This time, at reception there was an almighty queue. I didn’t hesitate. I took out my little booklet and explained to the patient who was next in line that it was protocol for chemo patients to go straight to the window for assistance. I apologized. She was calm, but unimpressed and spoke over me, telling me how much pain she was in. I persistently apologized, repeated that it was a rule that I wasn’t prepared to break as it could be serious if I’m not seen immediately. I showed her the words on the card. She relented. I’m sure I’ll be more relaxed in the weeks to come, but I was tired and shivering so when the window became available I said thank you to her and jumped in.
This took a lot for me to do. I’m one of those people pleasers, or at least I used to be. No time for that when you’re in my position. I was logged into the system straight away. This time it was a longer wait and I was very fortunate to keep company with a gentleman with a horrendous cough. I immediately wrapped my giant scarf, (my friend Julius calls it a bed spread) around my face and apologized to John for my rudeness. The wait was longer than last time and John made sure there was little space for me to think or speak so I was distracted. I know a bit of John’s life now 🙂
I was back in the same room as the day before, with more drips and blood tests and this time it was a 6 hour time slot I’d been given, but I got a cup of tea, an egg sandwich, had a little nap with the door closed and was told my bloods were good, except for the virus of course. I could go. They gave me advice on how to control my temperature so I didn’t have to rush back, but said if I did, it was normal. Normal? There’s the perspective! Huge respect to anyone who’s gone through chemo. My body now belongs to medicine. Not gonna argue with medicine NOW!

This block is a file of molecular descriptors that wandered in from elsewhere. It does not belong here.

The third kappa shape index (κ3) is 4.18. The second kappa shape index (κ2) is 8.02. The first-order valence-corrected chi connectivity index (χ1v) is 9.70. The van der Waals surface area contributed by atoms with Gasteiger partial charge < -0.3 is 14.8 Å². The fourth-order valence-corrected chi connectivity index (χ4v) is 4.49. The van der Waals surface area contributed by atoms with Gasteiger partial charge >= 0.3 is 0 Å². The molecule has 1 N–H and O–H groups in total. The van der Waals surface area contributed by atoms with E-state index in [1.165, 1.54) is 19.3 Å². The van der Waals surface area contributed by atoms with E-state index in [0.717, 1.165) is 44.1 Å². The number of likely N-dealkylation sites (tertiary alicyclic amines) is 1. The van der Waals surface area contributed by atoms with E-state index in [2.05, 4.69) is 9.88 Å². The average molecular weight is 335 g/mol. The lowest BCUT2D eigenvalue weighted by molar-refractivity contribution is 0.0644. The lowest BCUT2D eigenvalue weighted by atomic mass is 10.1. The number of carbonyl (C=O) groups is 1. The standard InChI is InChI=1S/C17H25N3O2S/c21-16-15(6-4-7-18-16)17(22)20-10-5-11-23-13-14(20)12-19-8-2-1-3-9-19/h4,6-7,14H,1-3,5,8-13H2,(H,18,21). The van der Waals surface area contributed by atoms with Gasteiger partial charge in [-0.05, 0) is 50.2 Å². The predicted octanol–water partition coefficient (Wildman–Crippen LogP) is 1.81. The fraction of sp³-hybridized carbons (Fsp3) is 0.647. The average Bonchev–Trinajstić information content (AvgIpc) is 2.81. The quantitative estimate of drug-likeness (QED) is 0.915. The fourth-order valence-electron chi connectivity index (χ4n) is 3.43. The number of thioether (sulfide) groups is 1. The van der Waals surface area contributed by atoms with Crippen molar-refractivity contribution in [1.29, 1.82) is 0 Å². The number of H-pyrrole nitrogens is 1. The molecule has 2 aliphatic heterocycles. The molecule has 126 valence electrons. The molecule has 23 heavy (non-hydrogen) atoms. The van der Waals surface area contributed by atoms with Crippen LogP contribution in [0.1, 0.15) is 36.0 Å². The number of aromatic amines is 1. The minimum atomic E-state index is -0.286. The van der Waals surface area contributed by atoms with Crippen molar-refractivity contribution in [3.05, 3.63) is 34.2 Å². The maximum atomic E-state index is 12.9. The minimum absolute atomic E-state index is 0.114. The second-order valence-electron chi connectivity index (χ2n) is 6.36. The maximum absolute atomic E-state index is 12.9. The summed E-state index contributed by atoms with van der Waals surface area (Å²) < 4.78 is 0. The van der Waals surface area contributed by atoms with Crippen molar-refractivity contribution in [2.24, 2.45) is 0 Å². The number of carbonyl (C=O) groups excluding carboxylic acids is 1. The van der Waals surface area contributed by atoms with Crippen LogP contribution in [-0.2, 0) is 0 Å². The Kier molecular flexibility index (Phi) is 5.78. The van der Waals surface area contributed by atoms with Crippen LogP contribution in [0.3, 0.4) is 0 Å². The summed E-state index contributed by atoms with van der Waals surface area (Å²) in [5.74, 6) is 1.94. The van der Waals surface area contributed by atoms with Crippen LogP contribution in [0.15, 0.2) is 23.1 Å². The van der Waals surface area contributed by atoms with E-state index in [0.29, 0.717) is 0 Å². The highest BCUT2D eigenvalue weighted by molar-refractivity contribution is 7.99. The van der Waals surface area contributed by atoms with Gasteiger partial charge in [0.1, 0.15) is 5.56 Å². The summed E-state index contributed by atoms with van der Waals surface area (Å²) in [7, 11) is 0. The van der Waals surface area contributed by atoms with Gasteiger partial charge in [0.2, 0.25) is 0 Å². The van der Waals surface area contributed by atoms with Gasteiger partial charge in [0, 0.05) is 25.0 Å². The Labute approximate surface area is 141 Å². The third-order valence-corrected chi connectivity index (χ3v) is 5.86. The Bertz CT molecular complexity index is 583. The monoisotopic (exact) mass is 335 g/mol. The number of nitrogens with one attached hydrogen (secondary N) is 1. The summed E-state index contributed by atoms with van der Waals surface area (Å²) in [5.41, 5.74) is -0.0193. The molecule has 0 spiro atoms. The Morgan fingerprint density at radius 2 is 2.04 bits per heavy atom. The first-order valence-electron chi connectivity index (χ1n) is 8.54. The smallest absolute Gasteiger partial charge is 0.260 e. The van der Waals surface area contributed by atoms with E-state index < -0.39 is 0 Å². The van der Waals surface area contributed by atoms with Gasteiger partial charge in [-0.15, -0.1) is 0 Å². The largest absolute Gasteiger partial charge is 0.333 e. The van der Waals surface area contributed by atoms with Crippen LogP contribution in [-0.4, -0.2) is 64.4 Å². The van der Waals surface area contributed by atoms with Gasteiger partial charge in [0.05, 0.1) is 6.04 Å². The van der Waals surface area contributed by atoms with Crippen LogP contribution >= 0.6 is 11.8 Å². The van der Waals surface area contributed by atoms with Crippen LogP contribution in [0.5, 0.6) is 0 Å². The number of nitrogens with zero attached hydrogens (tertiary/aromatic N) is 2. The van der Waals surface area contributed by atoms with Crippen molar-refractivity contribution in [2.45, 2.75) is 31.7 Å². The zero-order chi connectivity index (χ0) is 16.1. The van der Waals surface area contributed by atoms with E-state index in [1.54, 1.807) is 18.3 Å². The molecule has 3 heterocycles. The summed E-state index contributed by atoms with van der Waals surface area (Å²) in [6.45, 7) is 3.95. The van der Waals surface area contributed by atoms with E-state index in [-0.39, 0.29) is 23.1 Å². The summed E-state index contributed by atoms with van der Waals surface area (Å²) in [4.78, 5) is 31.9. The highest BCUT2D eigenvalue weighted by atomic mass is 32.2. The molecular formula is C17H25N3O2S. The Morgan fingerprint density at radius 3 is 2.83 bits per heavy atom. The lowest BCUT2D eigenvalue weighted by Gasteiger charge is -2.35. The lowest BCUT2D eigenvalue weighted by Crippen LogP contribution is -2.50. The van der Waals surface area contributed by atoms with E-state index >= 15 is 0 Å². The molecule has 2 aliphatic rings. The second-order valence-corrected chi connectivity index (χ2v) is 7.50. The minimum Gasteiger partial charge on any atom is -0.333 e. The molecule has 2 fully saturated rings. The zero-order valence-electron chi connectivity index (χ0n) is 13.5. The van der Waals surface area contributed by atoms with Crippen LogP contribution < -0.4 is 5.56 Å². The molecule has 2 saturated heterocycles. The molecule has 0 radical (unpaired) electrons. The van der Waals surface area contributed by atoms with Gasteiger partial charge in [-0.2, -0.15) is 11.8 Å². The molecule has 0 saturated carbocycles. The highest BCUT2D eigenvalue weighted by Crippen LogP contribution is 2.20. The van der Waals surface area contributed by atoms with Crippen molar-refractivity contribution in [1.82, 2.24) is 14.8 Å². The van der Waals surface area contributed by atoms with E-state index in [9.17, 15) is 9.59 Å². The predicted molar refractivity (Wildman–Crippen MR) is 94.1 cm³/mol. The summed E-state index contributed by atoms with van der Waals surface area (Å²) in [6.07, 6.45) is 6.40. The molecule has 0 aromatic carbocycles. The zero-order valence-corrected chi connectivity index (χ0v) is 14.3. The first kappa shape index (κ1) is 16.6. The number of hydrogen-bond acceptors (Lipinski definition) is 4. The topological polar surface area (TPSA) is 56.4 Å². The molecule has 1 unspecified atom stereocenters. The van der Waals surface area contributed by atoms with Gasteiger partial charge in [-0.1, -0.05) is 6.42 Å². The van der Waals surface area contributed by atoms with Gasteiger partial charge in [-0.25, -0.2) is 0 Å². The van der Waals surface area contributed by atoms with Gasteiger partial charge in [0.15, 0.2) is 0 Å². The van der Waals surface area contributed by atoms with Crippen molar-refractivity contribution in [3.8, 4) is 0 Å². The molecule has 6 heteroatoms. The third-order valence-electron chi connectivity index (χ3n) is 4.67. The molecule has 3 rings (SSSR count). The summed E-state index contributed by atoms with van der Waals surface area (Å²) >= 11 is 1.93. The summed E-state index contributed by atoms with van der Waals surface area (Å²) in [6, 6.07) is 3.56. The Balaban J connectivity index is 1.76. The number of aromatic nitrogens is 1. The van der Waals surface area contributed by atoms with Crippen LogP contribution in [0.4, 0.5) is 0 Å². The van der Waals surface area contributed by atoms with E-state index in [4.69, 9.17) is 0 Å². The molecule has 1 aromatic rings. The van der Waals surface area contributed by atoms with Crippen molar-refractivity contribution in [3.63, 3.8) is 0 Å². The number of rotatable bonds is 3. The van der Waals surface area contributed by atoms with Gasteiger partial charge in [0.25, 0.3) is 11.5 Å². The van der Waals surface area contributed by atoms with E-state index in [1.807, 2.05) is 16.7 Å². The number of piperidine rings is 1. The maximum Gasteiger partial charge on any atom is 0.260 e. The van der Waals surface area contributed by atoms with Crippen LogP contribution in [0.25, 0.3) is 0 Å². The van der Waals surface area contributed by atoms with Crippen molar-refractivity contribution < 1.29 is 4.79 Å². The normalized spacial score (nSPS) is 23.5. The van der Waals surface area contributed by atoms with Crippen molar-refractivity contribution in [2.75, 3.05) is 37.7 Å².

I won’t bore you with all the details, but needless to say my Monday evening at home was no different. I was getting really restless with this. I was lying in bed and had a thought. If I can jump the queue at A&E, I think I can put out a request to be first in line to get this virus out of the way so I can get back to my 100 squats a day. I had my chat with God. I said I’ve done a good job of surrendering to all of this from the start, but right now, in THIS moment, I’m asking to jump the queue. I’m now exhausted. I meant business. I had a nap to celebrate my request.
My mom called later in the day for a check in. She mentioned some meds that I’d forgotten I had, so as soon as we’d had our chat, I made up a little cocktail and went straight to sleep so it could take effect. I woke up soaked. A bikini bottom mark and a back mark were left on the sheets and my duvet felt like it had been dunked in a shallow river. Wooohooo! I was beyond happy about the sweat fest and was reminded that mother’s know best, which of course she loves to hear. Thanks my Marmie.
I persevered through more coughing and night sweats and I have to say, it may be lifting. I remain ever hopeful, ever positive. At 5:30 this morning (Thursday), I woke up with the same little happy patches of healing on the sheets and another high temperature. I put on a dry set of clothes and felt slightly strange and unfocused. Delirious would be the perfect description. I reached for my phone so I could document what had just happened. Here’s what I wrote..
“I am writing this in my notes, on my iPhone, with my head in an awkward position, as I’m balancing a cold facecloth on my forehead to get my temperature down. Before that, President Trump called me to see how I was doing and to offer his advice on my condition. He said my name clearly and then explained that his life was very busy and threw the word “nuke” somewhere into the sentence. I pretended that I knew what he was up to and that his call was in no way surprising. In his call he was trying to direct me to this village in Africa to get some rare herbs to cure my infection. I wrote the name of the village down TWICE, on brown paper, in pencil. I said how much I appreciated his time, realized I had no idea what to call him, so went with “boss.” Then he nuked the call! I’m trying to find the piece of paper with the name of the village, but I’ve settled on 2 paracetamol and a cold facecloth. I doubt he’ll call again!”
True story! Thanks for staying with me!! No chemo today!!!
PS..maybe the boss was telling me that my virus had been nuked? Fingers crossed 🙂